The latest “trend” in premarital sex amongst modern Orthodox singles has garnered Chief-Rabbinical condemnation:
In an attempt to stem a trend of quasi-condoned premarital sex among young modern Orthodox men and women, Israel’s Chief Ashkenazi Rabbi Yona Metzger has issued a prohibition against allowing single women to use mikvaot (ritual baths). In a letter dated January 24 and addressed to the rabbis of the Land of Israel, Metzger warns of a trend in which young modern Orthodox men and women use mikvaot to circumvent one of the severest prohibitions connected with sexual intercourse.
“It is absolutely prohibited to allow a single woman to immerse herself in a mikve,” wrote Metzger. “And it is an obligation to prevent her from doing so.”
The JPost article explains the halacha [Jewish law] involved in the issue but the basic gist is that by going to the mikva, single women make it (debatably) more halachically okay for themselves to have sex (see here for one single woman’s confession about engaging in this practice). Rabbi Metzger maintains — and surely the majority of other Orthodox rabbis would agree with him — that regardless of whether premarital sex can be technically acceptable from a Torah law perspective, it’s still completely unacceptable from his perspective, that is, the perspective of Rabbinic law, which banned premarital sex for its own sake — it is bad, wrong, forbidden in and of itself, not just because of technicalities involving menstruation.
The debate over the merits and demerits of premarital sex, however, should be regarded separately from the debate over mikva use amongst single women. The latter is more nuanced and, as such, bears some similarity to the debate over abstinence-only vs. comprehensive sex education (a debate largely held in the Christian v. secular arena that has recently opened up in the Jewish conversation).
Most educators on both sides agree that teenagers should not be having sex, but comprehensive sex educators acknowledge that they might, and in the event that they do, should be given the means to protect themselves. Proponents of abstinence-only education, on the other hand, say that giving kids information about contraception and STD prevention will only encourage them to have intercourse.
Similarly, the Rabbi Metzger camp says that premarital sex is prohibited and that we should not in any way enable single men and, especially, women to have sex. Perhaps Rabbit Metzger believes — naively, many would say — that the prohibition of niddah bears so much halachic weight to that it will deter women — unable to release themselves from its clutches without using the mikva — from having sex. Allowing unmarried women to use the mikva is only encouraging illicit behavior.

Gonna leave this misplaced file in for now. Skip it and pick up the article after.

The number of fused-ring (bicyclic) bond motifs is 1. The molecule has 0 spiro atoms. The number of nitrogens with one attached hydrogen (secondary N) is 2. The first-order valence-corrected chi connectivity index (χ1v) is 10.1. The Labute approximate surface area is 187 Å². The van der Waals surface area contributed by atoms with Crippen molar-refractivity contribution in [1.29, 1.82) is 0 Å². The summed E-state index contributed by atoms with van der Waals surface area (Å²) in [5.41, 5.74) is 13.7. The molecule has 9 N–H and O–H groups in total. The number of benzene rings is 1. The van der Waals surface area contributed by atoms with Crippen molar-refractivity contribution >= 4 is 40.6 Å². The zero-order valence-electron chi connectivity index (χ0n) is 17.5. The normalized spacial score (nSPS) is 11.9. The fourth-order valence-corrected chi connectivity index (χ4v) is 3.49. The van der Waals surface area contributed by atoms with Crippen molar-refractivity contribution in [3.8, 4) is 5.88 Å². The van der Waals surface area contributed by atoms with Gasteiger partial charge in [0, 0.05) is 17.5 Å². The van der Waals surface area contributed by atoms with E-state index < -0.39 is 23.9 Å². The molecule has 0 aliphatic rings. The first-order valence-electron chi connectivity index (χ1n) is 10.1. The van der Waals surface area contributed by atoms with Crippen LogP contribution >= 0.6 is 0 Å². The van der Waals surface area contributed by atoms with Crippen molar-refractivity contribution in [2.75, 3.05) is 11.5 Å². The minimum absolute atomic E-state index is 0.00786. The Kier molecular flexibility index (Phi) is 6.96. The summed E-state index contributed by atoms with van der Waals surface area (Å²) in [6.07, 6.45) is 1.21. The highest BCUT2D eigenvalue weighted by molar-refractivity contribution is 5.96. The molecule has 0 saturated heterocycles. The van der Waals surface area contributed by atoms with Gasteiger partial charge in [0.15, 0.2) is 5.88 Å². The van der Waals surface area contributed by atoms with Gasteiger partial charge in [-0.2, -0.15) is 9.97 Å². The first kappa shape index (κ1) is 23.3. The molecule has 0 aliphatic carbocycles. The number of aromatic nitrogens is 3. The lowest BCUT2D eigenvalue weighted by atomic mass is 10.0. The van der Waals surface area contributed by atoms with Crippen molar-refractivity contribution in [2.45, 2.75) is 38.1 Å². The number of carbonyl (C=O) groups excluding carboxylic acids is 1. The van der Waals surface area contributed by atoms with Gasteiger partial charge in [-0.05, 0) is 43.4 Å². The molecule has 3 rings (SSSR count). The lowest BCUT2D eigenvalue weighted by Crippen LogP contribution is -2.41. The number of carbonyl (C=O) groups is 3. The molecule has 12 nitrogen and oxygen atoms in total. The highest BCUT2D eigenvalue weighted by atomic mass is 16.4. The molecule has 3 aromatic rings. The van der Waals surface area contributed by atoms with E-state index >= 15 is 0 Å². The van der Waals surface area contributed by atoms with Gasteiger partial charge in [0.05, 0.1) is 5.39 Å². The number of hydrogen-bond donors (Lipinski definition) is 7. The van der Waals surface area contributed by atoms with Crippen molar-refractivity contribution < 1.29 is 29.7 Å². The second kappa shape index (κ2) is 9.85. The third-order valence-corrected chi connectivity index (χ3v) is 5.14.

But others, like Prof. Tzvi Zohar of Bar-Ilan University, argue that some singles are probably going to have sex anyway, and the community should not prevent them from doing it in the most halachically fit way possible. To continue the sex education debate metaphor, shouldn’t we give people the means to protect their souls, as it were, rather than dismissing them completely as sinners whose sins can’t be mitigated?
To take the argument even further, why shouldn’t consenting adults who are fully aware of the relevant halacha have sex in whatever way see fit?
And that is, of course, what makes this debate completely different than that over sex education. We’re talking about adults, not children.
I’m not arguing that mikvas should put up a welcome mat inviting in single women, and they certainly don’t. The practice is already banned. Rabbi Metzger was just reiterating the ban, since apparently people had stopped listening. Even still, it’s been my understanding that mikva ladies do not knowingly allow single women in. But a don’t-ask-don’t-tell policy seems more befitting of adults, who have the right to make their own decisions. From a halachic perspective, it’s certainly better than unmarried women having sex without going to the mikva, and it’s better then single Jewish men “sowing their wild oats” with non-Jewish women, who are halachically “safe” from the laws of niddah.
But this insistence on barring single women from using the mikva brings up an unrelated but perhaps even more important question. Why can any man or boy use the mikva whenever he wants to spiritually purify himself while women are only allowed to use it within the very specific context of niddah? There’s no good reason why, if I’m feeling in need of a little spiritual cleansing, no matter what my age or marital status, why I shouldn’t be able to use the mikva.
The only reason is fear of what bodily defiling such a spiritual cleansing might lead to. And that fear — why is there so much fear? — results in rabbinic authority’s unwillingness to give women control over their own bodies.
–Rebecca Honig Friedman